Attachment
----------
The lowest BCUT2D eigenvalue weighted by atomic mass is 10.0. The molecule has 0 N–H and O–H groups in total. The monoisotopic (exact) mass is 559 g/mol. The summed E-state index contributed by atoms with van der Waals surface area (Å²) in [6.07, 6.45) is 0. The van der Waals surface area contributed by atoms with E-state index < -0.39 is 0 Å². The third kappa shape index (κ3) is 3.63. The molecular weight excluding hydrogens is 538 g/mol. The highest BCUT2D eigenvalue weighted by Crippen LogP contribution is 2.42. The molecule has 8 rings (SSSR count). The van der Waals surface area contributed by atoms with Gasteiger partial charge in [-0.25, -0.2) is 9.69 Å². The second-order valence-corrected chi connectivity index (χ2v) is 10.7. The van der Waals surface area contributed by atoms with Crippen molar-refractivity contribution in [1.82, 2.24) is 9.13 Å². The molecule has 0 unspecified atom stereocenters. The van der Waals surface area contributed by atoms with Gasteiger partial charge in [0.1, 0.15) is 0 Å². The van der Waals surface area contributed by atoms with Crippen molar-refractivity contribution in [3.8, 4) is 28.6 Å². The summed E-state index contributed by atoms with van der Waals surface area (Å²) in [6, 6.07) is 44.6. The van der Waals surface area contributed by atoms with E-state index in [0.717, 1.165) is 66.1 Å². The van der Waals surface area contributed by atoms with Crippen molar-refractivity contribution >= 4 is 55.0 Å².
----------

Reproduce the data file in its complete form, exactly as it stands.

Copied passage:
The lowest BCUT2D eigenvalue weighted by atomic mass is 10.0. The molecule has 0 N–H and O–H groups in total. The monoisotopic (exact) mass is 559 g/mol. The summed E-state index contributed by atoms with van der Waals surface area (Å²) in [6.07, 6.45) is 0. The van der Waals surface area contributed by atoms with E-state index < -0.39 is 0 Å². The third kappa shape index (κ3) is 3.63. The molecular weight excluding hydrogens is 538 g/mol. The highest BCUT2D eigenvalue weighted by Crippen LogP contribution is 2.42. The molecule has 8 rings (SSSR count). The van der Waals surface area contributed by atoms with Gasteiger partial charge in [-0.25, -0.2) is 9.69 Å². The second-order valence-corrected chi connectivity index (χ2v) is 10.7. The van der Waals surface area contributed by atoms with Crippen molar-refractivity contribution in [1.82, 2.24) is 9.13 Å². The molecule has 0 unspecified atom stereocenters. The van der Waals surface area contributed by atoms with Gasteiger partial charge in [0.1, 0.15) is 0 Å². The van der Waals surface area contributed by atoms with Crippen molar-refractivity contribution in [3.8, 4) is 28.6 Å². The summed E-state index contributed by atoms with van der Waals surface area (Å²) in [6, 6.07) is 44.6. The van der Waals surface area contributed by atoms with E-state index in [0.717, 1.165) is 66.1 Å². The van der Waals surface area contributed by atoms with Crippen molar-refractivity contribution >= 4 is 55.0 Å².